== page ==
by Scott Kingry
At the age of 13 in 1976, I noticed the first stirrings of homosexual feelings in my own life. The conflict over my same-sex attraction continued to unfold over the years as I tried to piece together why I had these feelings. In all my years of encountering homosexuality from several different perspectives, I’ve never met a person who at the onset of feeling an attraction to the same gender wasn’t sincerely troubled by it.
In my life, it seems that a mixture of both “nature” and “nurture” have influenced the formation of my same-sex attraction. The temperament that I was born with feels like it could be a possible factor. It’s difficult growing up a boy in our culture if your personality is more on the meek and mild side. I was thoughtful, creative and artistic and always gravitated towards and responded to beauty. I was very sensitive to others’ emotions and feelings. Even my build and body type (which are genetic) were cooperating with this culturally unmasculine disposition. My frame was small and slight for my age, and I lacked athletic prowess. Running, dribbling a ball or throwing anything were all done with a lot of awkward enthusiasm.
All of these very real biological dynamics I believe set up the next stage of “nurture” or environmental factors that could have contributed to my homosexuality. I’ve often wondered why God created the relational systems in the ways that He has. In my limited way of thinking, a better idea would be that we could just “pop out” of the womb fully formed as adults able to tackle the complexities of our world on every level. But, for some reason, God preferred that out of a union of a man and a woman, a small, helpless baby would be born. Ideally, this child would grow and develop through several stages of life, receiving specific and unique things from each parent. But, unfortunately we don’t live in an ideal world, and events, circumstances and choices come into play that disrupt this developmental process. We also get hurt by the important people in our lives and begin building walls against them to protect our hearts. While these walls protect us, they also prevent us from getting our legitimate emotional needs met.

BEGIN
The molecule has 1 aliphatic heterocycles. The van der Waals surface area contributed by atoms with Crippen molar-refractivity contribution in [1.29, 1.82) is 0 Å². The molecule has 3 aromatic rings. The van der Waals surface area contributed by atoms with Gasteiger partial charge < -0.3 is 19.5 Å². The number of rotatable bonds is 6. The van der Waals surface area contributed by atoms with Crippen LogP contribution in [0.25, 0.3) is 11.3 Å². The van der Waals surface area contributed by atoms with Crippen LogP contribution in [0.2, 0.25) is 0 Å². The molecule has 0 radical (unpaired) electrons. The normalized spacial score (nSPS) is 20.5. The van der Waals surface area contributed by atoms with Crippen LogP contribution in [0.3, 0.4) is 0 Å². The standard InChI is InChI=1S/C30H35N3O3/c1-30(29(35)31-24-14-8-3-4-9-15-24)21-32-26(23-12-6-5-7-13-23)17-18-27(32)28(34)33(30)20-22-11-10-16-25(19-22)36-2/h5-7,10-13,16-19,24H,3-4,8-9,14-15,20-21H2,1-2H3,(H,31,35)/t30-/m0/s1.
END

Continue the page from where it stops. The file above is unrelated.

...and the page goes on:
In addition to environmental and relational deficits in my life, I began struggling with some confusion about my gender as early as five years old. I gravitated toward things that were traditionally feminine in our culture. Through my elementary school years, this set me up with labels from my male peers like “sissy” and “fag” and girls became safer to spend time with on the playground. On the home front, my younger brother had a long list of the sports in which he excelled. My parents were consistently busy and involved with his games while I struggled to find my place in band or cub scouts (neither of which I liked). I continued to feel “different” and “out of place” and slowly began making choices to detach from everyone.
Even with all this relational deprivation from men in my life, there were some shreds of heterosexual feelings developing. As I hit 5th and 6th grade with hardly any confidence, stature or self esteem, I did manage to have a few girlfriends whom I genuinely did care about and felt attracted towards.